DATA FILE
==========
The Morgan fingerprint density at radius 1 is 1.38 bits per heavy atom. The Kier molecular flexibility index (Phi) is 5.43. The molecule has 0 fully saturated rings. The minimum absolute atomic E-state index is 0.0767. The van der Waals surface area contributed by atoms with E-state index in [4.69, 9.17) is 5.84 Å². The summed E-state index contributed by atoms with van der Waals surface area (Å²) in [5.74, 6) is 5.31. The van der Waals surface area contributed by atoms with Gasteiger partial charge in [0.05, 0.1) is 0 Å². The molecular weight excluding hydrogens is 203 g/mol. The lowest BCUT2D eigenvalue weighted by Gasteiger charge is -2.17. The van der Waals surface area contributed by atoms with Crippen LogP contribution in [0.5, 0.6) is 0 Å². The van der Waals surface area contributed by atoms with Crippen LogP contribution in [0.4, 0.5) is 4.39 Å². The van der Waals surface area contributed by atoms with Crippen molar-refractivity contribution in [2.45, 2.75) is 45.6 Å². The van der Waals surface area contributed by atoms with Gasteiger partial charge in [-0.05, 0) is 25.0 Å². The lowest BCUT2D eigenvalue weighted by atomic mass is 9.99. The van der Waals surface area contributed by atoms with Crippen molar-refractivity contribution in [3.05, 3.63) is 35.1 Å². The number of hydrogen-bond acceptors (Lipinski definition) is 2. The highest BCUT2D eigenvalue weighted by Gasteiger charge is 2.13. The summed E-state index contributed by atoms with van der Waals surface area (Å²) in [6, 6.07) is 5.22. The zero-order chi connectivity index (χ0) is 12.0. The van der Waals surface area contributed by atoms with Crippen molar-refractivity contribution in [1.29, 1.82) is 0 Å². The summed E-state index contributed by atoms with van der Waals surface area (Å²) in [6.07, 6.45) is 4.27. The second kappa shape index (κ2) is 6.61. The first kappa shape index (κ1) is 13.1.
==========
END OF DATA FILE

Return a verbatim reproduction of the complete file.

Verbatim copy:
The Morgan fingerprint density at radius 1 is 1.38 bits per heavy atom. The Kier molecular flexibility index (Phi) is 5.43. The molecule has 0 fully saturated rings. The minimum absolute atomic E-state index is 0.0767. The van der Waals surface area contributed by atoms with E-state index in [4.69, 9.17) is 5.84 Å². The summed E-state index contributed by atoms with van der Waals surface area (Å²) in [5.74, 6) is 5.31. The van der Waals surface area contributed by atoms with Gasteiger partial charge in [0.05, 0.1) is 0 Å². The molecular weight excluding hydrogens is 203 g/mol. The lowest BCUT2D eigenvalue weighted by Gasteiger charge is -2.17. The van der Waals surface area contributed by atoms with Crippen LogP contribution in [0.5, 0.6) is 0 Å². The van der Waals surface area contributed by atoms with Crippen LogP contribution in [0.4, 0.5) is 4.39 Å². The van der Waals surface area contributed by atoms with Crippen molar-refractivity contribution in [2.45, 2.75) is 45.6 Å². The van der Waals surface area contributed by atoms with Gasteiger partial charge in [-0.05, 0) is 25.0 Å². The lowest BCUT2D eigenvalue weighted by atomic mass is 9.99. The van der Waals surface area contributed by atoms with Crippen molar-refractivity contribution in [3.05, 3.63) is 35.1 Å². The number of hydrogen-bond acceptors (Lipinski definition) is 2. The highest BCUT2D eigenvalue weighted by Gasteiger charge is 2.13. The summed E-state index contributed by atoms with van der Waals surface area (Å²) in [6, 6.07) is 5.22. The zero-order chi connectivity index (χ0) is 12.0. The van der Waals surface area contributed by atoms with Crippen molar-refractivity contribution in [1.29, 1.82) is 0 Å². The summed E-state index contributed by atoms with van der Waals surface area (Å²) in [6.07, 6.45) is 4.27. The second kappa shape index (κ2) is 6.61. The first kappa shape index (κ1) is 13.1.